Self-Identification of References + Buddhism

[From Fred Nickols (2016.03.15.1111)]

I like this notion, Richard. Looks very promising.

Fred Nickols

···

From: richardpfau4153@aol.com [mailto:richardpfau4153@aol.com]
Sent: Tuesday, March 15, 2016 10:28 AM
To: csgnet@lists.illinois.edu
Subject: Self-Identification of References + Buddhism

[From Richard Pfau (2016.03.15 10:27 DST)]

Self-Identification of References

Among other things when reading Marken and Carey’s book Controlling People (2015), I found statements such as the following especially though-provoking and helpful as a way of identifying my own references:

· “Whenever we are feeling irascible or out of sorts, it can pay big dividends to reflect on the controlling we are doing at that particular time.� (p. 149)

This led me to develop and use the following rule of thumb that might be called:

The Irritation Test for Identifying References


When you are irritated or upset by something, use PCT to identify why you are irritated. Your irritation indicates that some reference is being violated and an error signal is being produced. Think, “What is that reference?� and try to identify the reference or references involved.

I’ve used this approach several times and it seems to work. When irritated, by using the above-mentioned rule of thumb to apparently identify and become mindful of the major reference leading to my irritation, I came to both know myself better and put what was occurring into a perspective that helped me better deal with what I was feeling and doing.

Doing so also leads me to suggest the following way that knowledge of PCT might benefit Buddhist and other mindfulness practitioners around the world.

A PCT Linkage to Buddhist Thought

By bringing attention to the concept of references and control systems, PCT may help Buddhist and other mindfulness practitioners become aware of their attachments and how those attachments affect their feelings of suffering and well-being.Â

A basic Buddhist view is that “the origin of suffering is attachment and the ignorance thereof.â€? Since attachment (i.e., craving/desire/greed/…) is apparently linked so intimately to one’s references, the knowledge that PCT imparts can help people realize the processes behind their attachments, resulting feelings, and behavior. That is, we are attached to our references (a truism?) and that attachment leads to suffering when our perceptions differ from our references and “errorâ€? is produced.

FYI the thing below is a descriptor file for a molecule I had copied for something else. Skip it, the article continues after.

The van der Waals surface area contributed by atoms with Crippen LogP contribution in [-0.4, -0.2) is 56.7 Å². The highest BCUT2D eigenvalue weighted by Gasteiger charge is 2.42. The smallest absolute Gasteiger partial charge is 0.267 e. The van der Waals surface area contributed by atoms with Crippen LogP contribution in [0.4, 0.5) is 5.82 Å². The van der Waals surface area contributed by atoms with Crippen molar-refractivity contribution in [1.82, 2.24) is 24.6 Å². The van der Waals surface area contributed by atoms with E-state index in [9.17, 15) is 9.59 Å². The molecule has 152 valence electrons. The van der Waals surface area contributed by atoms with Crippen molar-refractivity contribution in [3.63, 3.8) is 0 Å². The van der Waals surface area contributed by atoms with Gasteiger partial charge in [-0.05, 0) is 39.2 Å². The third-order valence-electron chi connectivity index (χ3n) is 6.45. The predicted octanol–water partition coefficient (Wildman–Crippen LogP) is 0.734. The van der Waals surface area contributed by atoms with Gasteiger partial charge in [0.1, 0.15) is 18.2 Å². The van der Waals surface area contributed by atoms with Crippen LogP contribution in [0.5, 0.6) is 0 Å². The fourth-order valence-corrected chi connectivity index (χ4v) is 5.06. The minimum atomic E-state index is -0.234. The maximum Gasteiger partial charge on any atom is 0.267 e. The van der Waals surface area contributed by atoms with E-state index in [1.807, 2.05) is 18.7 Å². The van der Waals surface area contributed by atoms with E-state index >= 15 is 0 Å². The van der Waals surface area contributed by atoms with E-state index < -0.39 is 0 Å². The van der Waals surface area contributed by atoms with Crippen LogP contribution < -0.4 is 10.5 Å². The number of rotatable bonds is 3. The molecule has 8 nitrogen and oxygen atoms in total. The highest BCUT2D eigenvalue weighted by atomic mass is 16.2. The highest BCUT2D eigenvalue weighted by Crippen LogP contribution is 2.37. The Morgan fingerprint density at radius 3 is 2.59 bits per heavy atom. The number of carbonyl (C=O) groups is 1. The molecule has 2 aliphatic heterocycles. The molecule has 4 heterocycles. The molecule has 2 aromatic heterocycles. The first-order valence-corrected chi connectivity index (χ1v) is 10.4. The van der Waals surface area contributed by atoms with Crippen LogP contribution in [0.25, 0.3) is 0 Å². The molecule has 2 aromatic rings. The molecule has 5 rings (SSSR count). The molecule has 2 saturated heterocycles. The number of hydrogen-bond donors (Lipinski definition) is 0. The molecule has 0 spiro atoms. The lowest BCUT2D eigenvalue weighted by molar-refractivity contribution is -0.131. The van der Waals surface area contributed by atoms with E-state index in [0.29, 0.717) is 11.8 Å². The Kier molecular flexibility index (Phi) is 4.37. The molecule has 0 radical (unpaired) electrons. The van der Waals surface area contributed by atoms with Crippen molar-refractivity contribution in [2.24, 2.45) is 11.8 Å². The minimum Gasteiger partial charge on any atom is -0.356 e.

In other words, PCT can apparently assist Buddhist understanding, the dispelling of “ignorance,� and the reduction of suffering by helping to make Buddhist mindfulness practitioners aware of PCT concepts and techniques such as The Irritation Test for Identifying References to identify their attachments/references and become aware of the body’s natural processes that lead to “error’ and suffering.

[From Rick Marken (2016.03.15.1130)]

Richard Pfau (2016.03.15 10:27 DST)

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RP: Self-Identification of References

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RP: Among other things when reading Marken and Carey’s book Controlling People (2015), I found statements such as the following especially though-provoking and helpful as a way of identifying my own references:

Â

·      “Whenever we are feeling irascible or out of sorts, it can pay big dividends to reflect on the controlling we are doing at that particular time.� (p. 149)

Â

RP: This led me to develop and use the following rule of thumb that might be called:

Â

The Irritation Test for Identifying References

Â

RP: When you are irritated or upset by something, use PCT to identify why you are irritated. Your irritation indicates that some reference is being violated and an error signal is being produced. Think, “What is that reference?� and try to identify the reference or references involved.

Â

RP: I’ve used this approach several times and it seems to work. When irritated, by using the above-mentioned rule of thumb to apparently identify and become mindful of the major reference leading to my irritation, I came to both know myself better and put what was occurring into a perspective that helped me better deal with what I was feeling and doing.

RM: This is a great idea; it's "going up a level" and it does work very nicely.Â
BestÂ
RickÂ
 >

···

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Doing so also leads me to suggest the following way that knowledge of PCT might benefit Buddhist and other mindfulness practitioners around the world.

Â

A PCT Linkage to Buddhist Thought

Â

By bringing attention to the concept of references and control systems, PCT may help Buddhist and other mindfulness practitioners become aware of their attachments and how those attachments affect their feelings of suffering and well-being.Â

Â

A basic Buddhist view is that “the origin of suffering is attachment and the ignorance thereof.â€? Since attachment (i.e., craving/desire/greed/…) is apparently linked so intimately to onee’s references, the knowledge that PCT imparts can help people realize the processes behind their attachments, resulting feelings, and behavior. That is, we are attached to our references (a truism?) and that attachment leads to suffering when our perceptions differ from our references and “errorâ€? is produced.

Â

In other words, PCT can apparently assist Buddhist understanding, the dispelling of “ignorance,� and the reduction of suffering by helping to make Buddhist mindfulness practitioners aware of PCT concepts and techniques such as The Irritation Test for Identifying References to identify their attachments/references and become aware of the body’s natural processes that lead to “error’ and suffering.

--
Richard S. MarkenÂ
Author, with Timothy A. Carey, of  <Amazon.com People: The Paradoxical Nature of Being Human.Â